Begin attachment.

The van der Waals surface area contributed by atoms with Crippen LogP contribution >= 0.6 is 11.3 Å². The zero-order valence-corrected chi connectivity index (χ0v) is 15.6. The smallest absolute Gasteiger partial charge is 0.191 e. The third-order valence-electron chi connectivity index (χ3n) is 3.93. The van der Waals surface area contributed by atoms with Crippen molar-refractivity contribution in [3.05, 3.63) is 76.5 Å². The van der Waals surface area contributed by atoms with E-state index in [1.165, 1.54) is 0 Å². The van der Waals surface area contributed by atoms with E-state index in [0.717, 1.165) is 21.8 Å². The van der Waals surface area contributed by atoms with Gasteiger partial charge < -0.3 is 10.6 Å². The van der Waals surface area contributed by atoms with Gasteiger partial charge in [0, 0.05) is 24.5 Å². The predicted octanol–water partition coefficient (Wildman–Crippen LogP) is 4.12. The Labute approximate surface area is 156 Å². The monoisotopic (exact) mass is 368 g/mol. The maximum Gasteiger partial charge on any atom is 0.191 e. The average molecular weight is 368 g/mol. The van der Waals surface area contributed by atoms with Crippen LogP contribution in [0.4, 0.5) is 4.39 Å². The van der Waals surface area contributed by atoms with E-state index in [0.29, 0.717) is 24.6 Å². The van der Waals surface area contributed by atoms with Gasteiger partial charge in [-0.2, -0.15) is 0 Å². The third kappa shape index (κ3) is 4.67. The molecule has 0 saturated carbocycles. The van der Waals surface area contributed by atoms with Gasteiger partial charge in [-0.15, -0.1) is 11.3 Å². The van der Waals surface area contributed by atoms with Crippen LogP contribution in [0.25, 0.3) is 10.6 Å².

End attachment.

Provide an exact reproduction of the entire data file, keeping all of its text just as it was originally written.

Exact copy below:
The van der Waals surface area contributed by atoms with Crippen LogP contribution >= 0.6 is 11.3 Å². The zero-order valence-corrected chi connectivity index (χ0v) is 15.6. The smallest absolute Gasteiger partial charge is 0.191 e. The third-order valence-electron chi connectivity index (χ3n) is 3.93. The van der Waals surface area contributed by atoms with Crippen molar-refractivity contribution in [3.05, 3.63) is 76.5 Å². The van der Waals surface area contributed by atoms with E-state index in [1.165, 1.54) is 0 Å². The van der Waals surface area contributed by atoms with E-state index in [0.717, 1.165) is 21.8 Å². The van der Waals surface area contributed by atoms with Gasteiger partial charge < -0.3 is 10.6 Å². The van der Waals surface area contributed by atoms with Gasteiger partial charge in [0, 0.05) is 24.5 Å². The predicted octanol–water partition coefficient (Wildman–Crippen LogP) is 4.12. The Labute approximate surface area is 156 Å². The monoisotopic (exact) mass is 368 g/mol. The maximum Gasteiger partial charge on any atom is 0.191 e. The average molecular weight is 368 g/mol. The van der Waals surface area contributed by atoms with Crippen LogP contribution in [0.4, 0.5) is 4.39 Å². The van der Waals surface area contributed by atoms with E-state index in [0.29, 0.717) is 24.6 Å². The van der Waals surface area contributed by atoms with Gasteiger partial charge in [-0.2, -0.15) is 0 Å². The third kappa shape index (κ3) is 4.67. The molecule has 0 saturated carbocycles. The van der Waals surface area contributed by atoms with Gasteiger partial charge in [-0.15, -0.1) is 11.3 Å². The van der Waals surface area contributed by atoms with Crippen LogP contribution in [0.25, 0.3) is 10.6 Å².